4. Rubio claims that he can run the entire country’s finances, but he can’t seem to keep his own house in order. He liquidated a $68,000 retirement fund in 2014, costing himself thousands n taxes and penalties – apparently because he needed access to the cash despite his $174,000 Senate salary. When he was asked about this by Fox News, Rubio said he needed the money to replace an air conditioning unit and for “college” for his children (his oldest child is 15, the others are 13, 10, and 8)

Politifact looked at Rubio’s skeletons and concluded, “All of these events happened and have been well-documented. It’s not accurate for Rubio to refer to the issues as ‘discredited,’ whether his opponents have used them to attack him or not.”

Nice try, Senator.

Government Watchdogs to Rubio: Vote or GTFO

U.S. Republican presidential candidate and Senator Marco Rubio speaks at a campaign event in Las Vegas, Nevada October 8, 2015.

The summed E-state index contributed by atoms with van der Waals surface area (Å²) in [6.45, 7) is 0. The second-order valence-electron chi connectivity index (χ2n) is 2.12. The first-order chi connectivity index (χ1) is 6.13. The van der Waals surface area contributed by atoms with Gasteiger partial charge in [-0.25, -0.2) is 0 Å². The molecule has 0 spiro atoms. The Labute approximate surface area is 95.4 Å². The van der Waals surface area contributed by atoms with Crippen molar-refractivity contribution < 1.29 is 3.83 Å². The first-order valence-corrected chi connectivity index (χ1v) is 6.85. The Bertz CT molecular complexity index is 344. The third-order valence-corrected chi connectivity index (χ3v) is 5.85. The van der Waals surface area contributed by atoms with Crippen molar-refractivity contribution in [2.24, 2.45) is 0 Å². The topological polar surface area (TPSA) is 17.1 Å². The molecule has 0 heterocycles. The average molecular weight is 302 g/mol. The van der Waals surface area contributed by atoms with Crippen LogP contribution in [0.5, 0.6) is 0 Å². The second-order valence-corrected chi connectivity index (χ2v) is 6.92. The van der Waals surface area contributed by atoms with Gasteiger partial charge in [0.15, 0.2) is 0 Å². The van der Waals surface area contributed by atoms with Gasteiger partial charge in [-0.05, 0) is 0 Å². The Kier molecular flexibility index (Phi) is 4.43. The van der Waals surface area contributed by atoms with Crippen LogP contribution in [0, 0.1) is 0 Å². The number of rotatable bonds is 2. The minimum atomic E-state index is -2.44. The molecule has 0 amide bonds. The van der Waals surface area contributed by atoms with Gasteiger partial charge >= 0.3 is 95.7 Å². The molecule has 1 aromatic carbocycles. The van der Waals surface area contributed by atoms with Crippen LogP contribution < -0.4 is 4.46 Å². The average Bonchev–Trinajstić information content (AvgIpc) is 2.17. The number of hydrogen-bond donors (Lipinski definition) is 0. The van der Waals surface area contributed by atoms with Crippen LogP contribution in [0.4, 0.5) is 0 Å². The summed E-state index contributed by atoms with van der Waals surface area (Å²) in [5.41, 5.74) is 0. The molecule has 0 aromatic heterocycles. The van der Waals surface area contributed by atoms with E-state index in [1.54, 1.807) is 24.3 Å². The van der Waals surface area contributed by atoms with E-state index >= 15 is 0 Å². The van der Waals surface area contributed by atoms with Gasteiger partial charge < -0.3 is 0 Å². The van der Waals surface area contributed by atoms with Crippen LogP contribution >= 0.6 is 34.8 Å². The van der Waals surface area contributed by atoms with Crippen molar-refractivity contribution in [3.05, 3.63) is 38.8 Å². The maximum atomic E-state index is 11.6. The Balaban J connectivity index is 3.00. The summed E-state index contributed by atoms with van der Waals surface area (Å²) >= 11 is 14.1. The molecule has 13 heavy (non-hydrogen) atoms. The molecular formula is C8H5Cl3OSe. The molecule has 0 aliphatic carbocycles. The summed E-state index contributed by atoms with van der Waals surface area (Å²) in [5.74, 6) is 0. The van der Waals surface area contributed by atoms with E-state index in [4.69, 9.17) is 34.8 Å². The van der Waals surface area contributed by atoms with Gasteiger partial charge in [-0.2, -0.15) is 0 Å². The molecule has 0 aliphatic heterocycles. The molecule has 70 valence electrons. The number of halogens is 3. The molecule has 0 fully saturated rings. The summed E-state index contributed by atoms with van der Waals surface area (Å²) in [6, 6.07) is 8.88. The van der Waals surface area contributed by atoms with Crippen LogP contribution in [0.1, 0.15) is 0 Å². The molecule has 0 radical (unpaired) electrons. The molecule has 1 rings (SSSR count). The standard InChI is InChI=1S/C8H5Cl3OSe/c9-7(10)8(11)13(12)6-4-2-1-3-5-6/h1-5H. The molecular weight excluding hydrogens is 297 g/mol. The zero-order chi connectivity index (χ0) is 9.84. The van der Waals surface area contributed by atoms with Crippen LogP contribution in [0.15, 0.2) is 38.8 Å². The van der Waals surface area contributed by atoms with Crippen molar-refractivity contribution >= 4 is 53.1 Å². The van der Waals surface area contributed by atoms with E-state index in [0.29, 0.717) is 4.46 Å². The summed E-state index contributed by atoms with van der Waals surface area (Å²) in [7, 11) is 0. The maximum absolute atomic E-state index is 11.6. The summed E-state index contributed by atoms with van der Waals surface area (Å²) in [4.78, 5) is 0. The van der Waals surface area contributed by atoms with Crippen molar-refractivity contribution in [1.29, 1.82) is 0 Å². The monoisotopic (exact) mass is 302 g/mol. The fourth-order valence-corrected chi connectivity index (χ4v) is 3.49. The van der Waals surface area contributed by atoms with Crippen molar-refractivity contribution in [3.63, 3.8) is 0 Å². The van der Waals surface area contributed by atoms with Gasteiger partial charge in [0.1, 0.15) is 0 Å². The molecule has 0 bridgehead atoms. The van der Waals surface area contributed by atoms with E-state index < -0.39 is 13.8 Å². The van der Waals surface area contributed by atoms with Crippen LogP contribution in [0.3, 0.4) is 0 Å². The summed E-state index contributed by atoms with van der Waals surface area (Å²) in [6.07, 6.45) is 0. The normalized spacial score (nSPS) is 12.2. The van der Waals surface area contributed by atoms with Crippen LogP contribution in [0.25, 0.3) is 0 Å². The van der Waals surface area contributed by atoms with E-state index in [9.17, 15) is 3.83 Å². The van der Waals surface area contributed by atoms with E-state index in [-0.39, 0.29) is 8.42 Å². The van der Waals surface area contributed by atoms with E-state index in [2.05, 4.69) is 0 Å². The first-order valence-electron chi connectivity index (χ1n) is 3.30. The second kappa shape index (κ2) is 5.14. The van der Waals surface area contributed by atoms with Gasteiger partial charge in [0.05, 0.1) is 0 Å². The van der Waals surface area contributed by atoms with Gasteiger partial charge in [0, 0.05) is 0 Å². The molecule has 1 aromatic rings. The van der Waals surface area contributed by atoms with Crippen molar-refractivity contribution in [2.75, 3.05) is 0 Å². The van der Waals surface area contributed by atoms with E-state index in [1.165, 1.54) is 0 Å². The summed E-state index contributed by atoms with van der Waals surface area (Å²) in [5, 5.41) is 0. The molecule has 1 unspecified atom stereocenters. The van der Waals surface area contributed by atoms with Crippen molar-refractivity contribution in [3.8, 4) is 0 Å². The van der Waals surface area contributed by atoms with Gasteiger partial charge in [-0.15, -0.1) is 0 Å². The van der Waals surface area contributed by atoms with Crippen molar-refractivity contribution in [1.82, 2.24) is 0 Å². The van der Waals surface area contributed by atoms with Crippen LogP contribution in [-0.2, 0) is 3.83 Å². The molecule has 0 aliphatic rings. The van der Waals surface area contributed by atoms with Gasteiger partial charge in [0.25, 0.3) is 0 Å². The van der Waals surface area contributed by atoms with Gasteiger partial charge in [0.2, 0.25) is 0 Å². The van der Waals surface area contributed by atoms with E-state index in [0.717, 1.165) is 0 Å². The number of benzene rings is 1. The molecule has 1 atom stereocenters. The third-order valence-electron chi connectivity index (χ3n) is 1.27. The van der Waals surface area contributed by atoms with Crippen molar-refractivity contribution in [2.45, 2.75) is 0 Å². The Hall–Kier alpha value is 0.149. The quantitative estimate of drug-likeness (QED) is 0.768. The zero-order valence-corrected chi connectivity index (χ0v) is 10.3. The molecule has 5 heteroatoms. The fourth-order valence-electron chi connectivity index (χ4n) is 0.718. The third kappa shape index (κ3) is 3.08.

David Becker / Reuters


Government watchdog groups have a message for Sen. Marco Rubio: If you don’t want to do the work, it’s time to resign.

Rubio’s absences from Senate votes and committee work have piled up in recent months as he dedicated more and more time to running for president, but he toldThe Washington Post this week, he didn’t miss it. At all.

In the interview with the Post, Rubio said he was “frustrated” with the Senate, and said that in addition to running for the White House, he was not running for re-election. Asked if he would have run for re-election to the Senate had he not been in the midst of a presidential campaign, Rubio said he didn’t know.

Government watchdogs from across the political spectrum, from conservative-leaning to progressive-leaning, say that Rubio has to make a choice, and soon, about whether he wants to fully participate as a senator. And if not, he should step down. Senators are paid $174,000 a year for their work.